The Justice League of America enjoyed some American Justice on November 17, 2010, when District Court Judge Dean D. Pregerson issued a preliminary injunction preventing the City of Los Angeles from selectively removing costumed superheroes from the street in contravention of their First Amendment Rights.

The street performers in question regularly dress as superheroes and position themselves on Hollywood Boulevard, taking pictures with tourists in exchange for tips. This constitutes a full-time occupation for many of the performers.

The relationship between these street performers and the LAPD has recently soured, culminating in the arrest of at least two-dozen performers since last June. Although the arrests are nominally over municipal code violations, such as sidewalk crowding, the performers have alleged that police threaten them with arrest and removal even when they are not violating the city’s municipal code.

The conflict ultimately boils down to the performer’s right to freedom of speech and expression and the city’s belief that they constitute a menace to tourists. On August 6, 2010, a group of performers filed a complaint against the city in a California federal court alleging a violation of their Constitutional right to freedom of speech under targeted enforcement by the LAPD. The plaintiffs, Matthias Balke, Melissa Beithan, Paul Harrell, and Terrell “Tony” Tomey, who dress respectively as Wolverine, Catwoman, the Joker, and Batman, were each arrested for code violations in May and June.

Batman 2The Plaintiffs allege, inter alia, that the city had no legal justification for what they describe as “targeted” arrests, and that the city’s actions constitute threatening, coercive, and intimidating actions designed to deprive them of their right to freedom of expression. The city argued that the performers are a nuisance, sometimes congregating in groups of sixty and physically blocking city streets until tourists took pictures with them in exchange for tips.

Ultimately, Judge Pregerson sided with the performers, and issued a preliminary injunction preventing the LAPD from targeting the performers. In his opinion, the Judge noted that although costumed performance is not a traditional form of free speech, it is no doubt a protected one.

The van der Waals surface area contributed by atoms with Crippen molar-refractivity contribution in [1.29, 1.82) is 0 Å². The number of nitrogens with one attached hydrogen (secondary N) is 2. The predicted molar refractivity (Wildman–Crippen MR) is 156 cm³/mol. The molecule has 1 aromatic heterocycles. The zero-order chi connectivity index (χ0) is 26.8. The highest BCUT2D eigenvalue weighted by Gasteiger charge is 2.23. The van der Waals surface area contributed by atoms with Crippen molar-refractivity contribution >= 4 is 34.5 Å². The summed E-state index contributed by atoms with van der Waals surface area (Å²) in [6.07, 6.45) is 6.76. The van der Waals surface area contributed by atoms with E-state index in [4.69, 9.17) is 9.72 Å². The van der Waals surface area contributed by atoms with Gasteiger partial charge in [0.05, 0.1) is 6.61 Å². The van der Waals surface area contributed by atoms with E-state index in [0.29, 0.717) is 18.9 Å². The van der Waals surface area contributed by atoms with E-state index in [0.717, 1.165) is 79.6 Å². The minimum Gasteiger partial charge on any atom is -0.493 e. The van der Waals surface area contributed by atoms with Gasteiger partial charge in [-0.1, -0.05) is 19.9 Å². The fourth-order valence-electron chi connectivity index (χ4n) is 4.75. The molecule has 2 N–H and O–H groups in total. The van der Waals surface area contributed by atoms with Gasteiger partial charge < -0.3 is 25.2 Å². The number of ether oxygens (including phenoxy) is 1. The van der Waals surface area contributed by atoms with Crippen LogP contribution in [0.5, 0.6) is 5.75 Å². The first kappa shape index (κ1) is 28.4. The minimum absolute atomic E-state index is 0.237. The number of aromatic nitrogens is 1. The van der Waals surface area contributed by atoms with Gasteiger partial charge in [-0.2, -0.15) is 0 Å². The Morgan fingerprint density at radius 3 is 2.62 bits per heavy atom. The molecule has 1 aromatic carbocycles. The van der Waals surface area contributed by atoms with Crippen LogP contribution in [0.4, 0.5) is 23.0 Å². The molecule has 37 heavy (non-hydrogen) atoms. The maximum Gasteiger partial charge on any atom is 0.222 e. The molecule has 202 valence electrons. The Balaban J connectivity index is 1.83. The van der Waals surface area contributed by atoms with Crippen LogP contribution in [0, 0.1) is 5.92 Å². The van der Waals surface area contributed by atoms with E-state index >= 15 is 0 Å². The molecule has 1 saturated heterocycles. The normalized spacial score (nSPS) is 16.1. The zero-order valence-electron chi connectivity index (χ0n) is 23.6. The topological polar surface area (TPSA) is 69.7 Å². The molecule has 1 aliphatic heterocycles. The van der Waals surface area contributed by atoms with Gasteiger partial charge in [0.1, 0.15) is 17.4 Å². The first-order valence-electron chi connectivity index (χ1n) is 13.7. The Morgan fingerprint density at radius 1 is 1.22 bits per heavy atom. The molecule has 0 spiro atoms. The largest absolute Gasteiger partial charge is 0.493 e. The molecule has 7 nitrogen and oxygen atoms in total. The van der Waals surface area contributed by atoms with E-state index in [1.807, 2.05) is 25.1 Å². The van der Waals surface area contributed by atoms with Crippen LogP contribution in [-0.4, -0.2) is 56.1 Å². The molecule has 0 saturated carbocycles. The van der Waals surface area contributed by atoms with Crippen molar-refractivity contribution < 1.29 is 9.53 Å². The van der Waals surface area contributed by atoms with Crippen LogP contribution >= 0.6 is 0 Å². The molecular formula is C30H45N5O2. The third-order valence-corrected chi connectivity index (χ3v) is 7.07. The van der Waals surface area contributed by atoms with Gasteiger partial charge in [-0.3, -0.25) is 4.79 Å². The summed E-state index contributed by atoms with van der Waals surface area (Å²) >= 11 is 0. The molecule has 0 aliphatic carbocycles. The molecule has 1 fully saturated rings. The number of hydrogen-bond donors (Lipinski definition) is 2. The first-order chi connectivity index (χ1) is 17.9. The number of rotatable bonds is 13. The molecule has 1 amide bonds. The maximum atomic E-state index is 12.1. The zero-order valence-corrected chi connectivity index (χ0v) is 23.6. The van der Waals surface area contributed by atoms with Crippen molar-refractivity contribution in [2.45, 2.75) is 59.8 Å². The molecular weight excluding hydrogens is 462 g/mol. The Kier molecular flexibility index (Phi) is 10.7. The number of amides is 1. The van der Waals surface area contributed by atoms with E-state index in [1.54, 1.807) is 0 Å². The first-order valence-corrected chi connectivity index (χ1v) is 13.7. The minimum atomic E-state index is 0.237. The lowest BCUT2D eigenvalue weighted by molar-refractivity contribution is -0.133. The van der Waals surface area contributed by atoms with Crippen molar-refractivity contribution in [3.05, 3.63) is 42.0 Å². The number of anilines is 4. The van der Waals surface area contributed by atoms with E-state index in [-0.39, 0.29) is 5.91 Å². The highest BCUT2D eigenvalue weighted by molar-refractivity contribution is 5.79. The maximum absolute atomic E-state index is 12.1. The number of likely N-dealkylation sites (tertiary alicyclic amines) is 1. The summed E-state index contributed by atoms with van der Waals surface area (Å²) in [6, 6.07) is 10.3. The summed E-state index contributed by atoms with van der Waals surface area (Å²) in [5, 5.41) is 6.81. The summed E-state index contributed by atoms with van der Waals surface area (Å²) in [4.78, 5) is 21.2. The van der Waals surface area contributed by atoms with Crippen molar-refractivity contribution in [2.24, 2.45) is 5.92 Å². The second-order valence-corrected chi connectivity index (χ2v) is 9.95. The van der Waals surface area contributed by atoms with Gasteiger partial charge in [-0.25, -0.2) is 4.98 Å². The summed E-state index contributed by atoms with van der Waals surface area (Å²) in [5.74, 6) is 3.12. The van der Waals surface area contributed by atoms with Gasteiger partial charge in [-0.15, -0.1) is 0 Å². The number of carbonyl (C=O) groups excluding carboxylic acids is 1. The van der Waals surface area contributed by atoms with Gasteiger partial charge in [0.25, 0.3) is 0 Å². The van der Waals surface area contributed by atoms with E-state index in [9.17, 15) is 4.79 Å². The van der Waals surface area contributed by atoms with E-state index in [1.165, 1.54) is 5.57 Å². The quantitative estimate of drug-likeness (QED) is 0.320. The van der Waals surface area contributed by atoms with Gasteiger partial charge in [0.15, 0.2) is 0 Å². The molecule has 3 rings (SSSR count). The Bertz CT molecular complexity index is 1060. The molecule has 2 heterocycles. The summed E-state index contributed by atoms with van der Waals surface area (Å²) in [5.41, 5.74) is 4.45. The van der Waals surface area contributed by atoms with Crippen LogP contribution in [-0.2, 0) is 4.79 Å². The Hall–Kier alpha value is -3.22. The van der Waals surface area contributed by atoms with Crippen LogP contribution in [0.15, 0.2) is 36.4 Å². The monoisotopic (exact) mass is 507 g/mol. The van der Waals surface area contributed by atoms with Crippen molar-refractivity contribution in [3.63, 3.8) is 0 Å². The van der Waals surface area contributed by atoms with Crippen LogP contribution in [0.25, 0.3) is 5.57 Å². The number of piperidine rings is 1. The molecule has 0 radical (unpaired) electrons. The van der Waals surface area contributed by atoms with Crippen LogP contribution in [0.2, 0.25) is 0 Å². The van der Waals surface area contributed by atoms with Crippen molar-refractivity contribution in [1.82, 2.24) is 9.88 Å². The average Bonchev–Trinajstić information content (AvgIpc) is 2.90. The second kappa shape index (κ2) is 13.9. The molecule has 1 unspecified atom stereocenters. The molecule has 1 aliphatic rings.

The city has not decided whether or not it will appeal the injunction. In the meantime, the superheroes have a federal opinion characterizing their characterizations as Constitutionally protected free speech. But it is clear the city is not happy, evidenced by comments of the President of the Chamber of Commerce, Leron Grubler, who views the superheroes as a menace and thinks Judge Pregerson failed to take the performer’s actual actions into account. Although the performer’s speech is protected, Judge Pregerson might have provided the city’s lawmakers with some wiggle room by noting in his opinion that while the LAPD here provided no evidence supporting targeted enforcement, some city laws against solicitation are content neutral and acceptably advance legitimate city objectives. Tourism is certainly a large and important industry in LA, and the city’s crackdown began with complaints from several business owners. It remains to be seen whether the city can craft an ordinance that is both content neutral and protective of the performer’s right to free speech while satisfying city administrators and local businesses. However, until the city makes its next move, these caped (and otherwise attired) crusaders are free to entertain on the streets of LA.

— Alexandra L. Pichette

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